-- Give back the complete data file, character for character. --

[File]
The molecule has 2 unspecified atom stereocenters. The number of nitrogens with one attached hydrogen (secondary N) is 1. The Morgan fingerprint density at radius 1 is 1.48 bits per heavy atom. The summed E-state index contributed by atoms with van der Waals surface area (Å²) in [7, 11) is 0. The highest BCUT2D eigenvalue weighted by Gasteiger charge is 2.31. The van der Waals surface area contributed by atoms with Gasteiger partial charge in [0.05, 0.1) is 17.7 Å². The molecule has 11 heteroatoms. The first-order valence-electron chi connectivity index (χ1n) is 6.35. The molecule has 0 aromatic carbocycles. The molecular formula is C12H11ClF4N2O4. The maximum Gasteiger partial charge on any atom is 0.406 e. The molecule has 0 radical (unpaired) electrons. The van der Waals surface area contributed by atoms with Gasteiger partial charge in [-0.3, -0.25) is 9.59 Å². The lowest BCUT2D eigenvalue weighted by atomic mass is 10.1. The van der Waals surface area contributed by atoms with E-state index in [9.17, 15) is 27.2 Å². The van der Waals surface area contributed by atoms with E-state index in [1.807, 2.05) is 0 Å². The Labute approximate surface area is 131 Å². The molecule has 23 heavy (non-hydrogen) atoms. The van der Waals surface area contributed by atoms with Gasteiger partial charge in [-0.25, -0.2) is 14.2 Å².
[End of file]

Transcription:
The molecule has 2 unspecified atom stereocenters. The number of nitrogens with one attached hydrogen (secondary N) is 1. The Morgan fingerprint density at radius 1 is 1.48 bits per heavy atom. The summed E-state index contributed by atoms with van der Waals surface area (Å²) in [7, 11) is 0. The highest BCUT2D eigenvalue weighted by Gasteiger charge is 2.31. The van der Waals surface area contributed by atoms with Gasteiger partial charge in [0.05, 0.1) is 17.7 Å². The molecule has 11 heteroatoms. The first-order valence-electron chi connectivity index (χ1n) is 6.35. The molecule has 0 aromatic carbocycles. The molecular formula is C12H11ClF4N2O4. The maximum Gasteiger partial charge on any atom is 0.406 e. The molecule has 0 radical (unpaired) electrons. The van der Waals surface area contributed by atoms with Gasteiger partial charge in [-0.3, -0.25) is 9.59 Å². The lowest BCUT2D eigenvalue weighted by atomic mass is 10.1. The van der Waals surface area contributed by atoms with E-state index in [9.17, 15) is 27.2 Å². The van der Waals surface area contributed by atoms with E-state index in [1.807, 2.05) is 0 Å². The Labute approximate surface area is 131 Å². The molecule has 23 heavy (non-hydrogen) atoms. The van der Waals surface area contributed by atoms with Gasteiger partial charge in [-0.25, -0.2) is 14.2 Å².